Gold in the Indian market traded at a discount for the first time in a month, as the increasing prices prompted many jewelers to postpone all purchases. The increasing price of gold this week has exhausted retailers and made consumers think twice before making buying decisions during the present festival period
China, a close neighbor to India, and one of the biggest buyers in the gold market, saw an improvement in demand with increased seasonal buying during the year.
“Jewelers are delaying purchases expecting a correction in prices. The sudden price rise surprised them,” said Harshad Ajmera, who is the proprietor of JJ Gold House, a wholesaler in the eastern Indian city of Kolkata.
Local gold prices in the Indian market have risen by a massive 3 percent during this year, due to the upward trends in the local market and the cumulative depreciation of the rupee in relation to the dollar. The falling Indian rupee means that the cost of imports has increased, leading to an increase in prices within the market.
“Jewelers are struggling to understand the price trend due to volatility in the rupee. They are making small purchases,” said a Mumbai-based dealer who owns a private bullion-importing bank.
Dealers within India were offering consumers a discount of around $1.5 an ounce over the official domestic gold prices during this week. The previous week saw retailers charge consumers a premium of $2, but that has reversed during this week’s trading. The domestic price set in the market also includes a 10 percent import tax on the price of gold.
Ajmera, from the Indian subcontinent, mentioned that the demand for retail jewelry in the open market was moderate as consumers thronged to make purchases in consideration with the festive and wedding season currently underway.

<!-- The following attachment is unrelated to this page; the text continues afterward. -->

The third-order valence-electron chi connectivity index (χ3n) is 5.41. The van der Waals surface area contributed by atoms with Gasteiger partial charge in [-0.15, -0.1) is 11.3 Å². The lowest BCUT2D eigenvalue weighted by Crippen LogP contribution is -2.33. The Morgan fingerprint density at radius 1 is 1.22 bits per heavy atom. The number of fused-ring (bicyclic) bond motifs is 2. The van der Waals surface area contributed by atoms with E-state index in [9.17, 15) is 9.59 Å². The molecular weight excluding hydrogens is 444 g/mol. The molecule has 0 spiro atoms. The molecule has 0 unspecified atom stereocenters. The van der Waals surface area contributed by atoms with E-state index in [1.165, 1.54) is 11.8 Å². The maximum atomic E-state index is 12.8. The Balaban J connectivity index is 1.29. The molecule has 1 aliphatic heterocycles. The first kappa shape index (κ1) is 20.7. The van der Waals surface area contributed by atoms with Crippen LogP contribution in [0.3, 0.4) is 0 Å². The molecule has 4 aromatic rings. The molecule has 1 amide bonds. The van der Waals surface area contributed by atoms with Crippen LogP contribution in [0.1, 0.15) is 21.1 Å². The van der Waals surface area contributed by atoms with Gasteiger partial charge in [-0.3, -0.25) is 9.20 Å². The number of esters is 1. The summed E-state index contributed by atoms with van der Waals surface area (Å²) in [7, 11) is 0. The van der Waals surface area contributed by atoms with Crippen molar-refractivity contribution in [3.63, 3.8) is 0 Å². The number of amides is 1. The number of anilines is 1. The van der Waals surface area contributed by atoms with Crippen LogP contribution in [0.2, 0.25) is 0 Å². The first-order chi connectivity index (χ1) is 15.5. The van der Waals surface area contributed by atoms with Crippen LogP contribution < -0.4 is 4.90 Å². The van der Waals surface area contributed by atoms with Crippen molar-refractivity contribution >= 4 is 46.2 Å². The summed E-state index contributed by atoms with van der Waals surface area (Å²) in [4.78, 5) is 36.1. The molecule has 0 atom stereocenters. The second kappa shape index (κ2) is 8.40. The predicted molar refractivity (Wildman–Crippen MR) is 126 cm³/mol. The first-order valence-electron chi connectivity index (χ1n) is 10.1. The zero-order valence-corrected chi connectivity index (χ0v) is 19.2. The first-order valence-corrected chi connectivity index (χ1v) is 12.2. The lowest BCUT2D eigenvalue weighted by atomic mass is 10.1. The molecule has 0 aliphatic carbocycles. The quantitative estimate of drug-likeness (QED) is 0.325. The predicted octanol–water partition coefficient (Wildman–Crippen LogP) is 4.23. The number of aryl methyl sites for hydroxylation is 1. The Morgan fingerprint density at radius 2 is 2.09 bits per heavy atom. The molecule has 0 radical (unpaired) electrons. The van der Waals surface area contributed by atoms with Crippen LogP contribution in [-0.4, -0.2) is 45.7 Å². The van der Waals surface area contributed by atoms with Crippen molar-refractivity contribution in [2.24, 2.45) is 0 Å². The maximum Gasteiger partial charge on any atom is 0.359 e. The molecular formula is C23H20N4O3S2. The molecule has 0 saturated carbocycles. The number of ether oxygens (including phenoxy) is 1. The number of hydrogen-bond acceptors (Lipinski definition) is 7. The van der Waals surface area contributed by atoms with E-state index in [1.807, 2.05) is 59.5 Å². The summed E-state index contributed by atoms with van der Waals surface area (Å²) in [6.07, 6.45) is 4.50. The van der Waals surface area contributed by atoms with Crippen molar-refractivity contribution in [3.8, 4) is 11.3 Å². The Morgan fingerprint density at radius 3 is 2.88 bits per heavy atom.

Gold is an essential part of festivities and weddings in India. This wedding and festive buying makes India the second biggest consumer of gold in the world, after China. Not only is the precious metal given to people during weddings, but it is also given as a gift to other people.
“Demand has been good in China and Hong Kong… Retail investors are buying gold because of the wedding and festive period,” said Brian Lan, who is the managing director at dealer GoldSilver Central.
Retailers from both China and Hong Kong charged premiums of $5 to $7.4 an ounce during the last week. Concrete news from Hong Kong suggest that the premiums charged were less, as the premium kept within a tight range of $0.9 to $1.5.
While the higher prices in Singapore have softened the demand for the metal, premiums were slightly lower at $0.6 to $0.7.
Spot gold prices in the global market touched a near five-month peak during trading on Thursday as it reached rates of $1,244.32.
Gold prices in Japan remained on part with the international standards for the 12th week on the trot.
“Sentiment in gold is shrinking and if the price doesn’t change demand will decline,” said a trader based in Tokyo.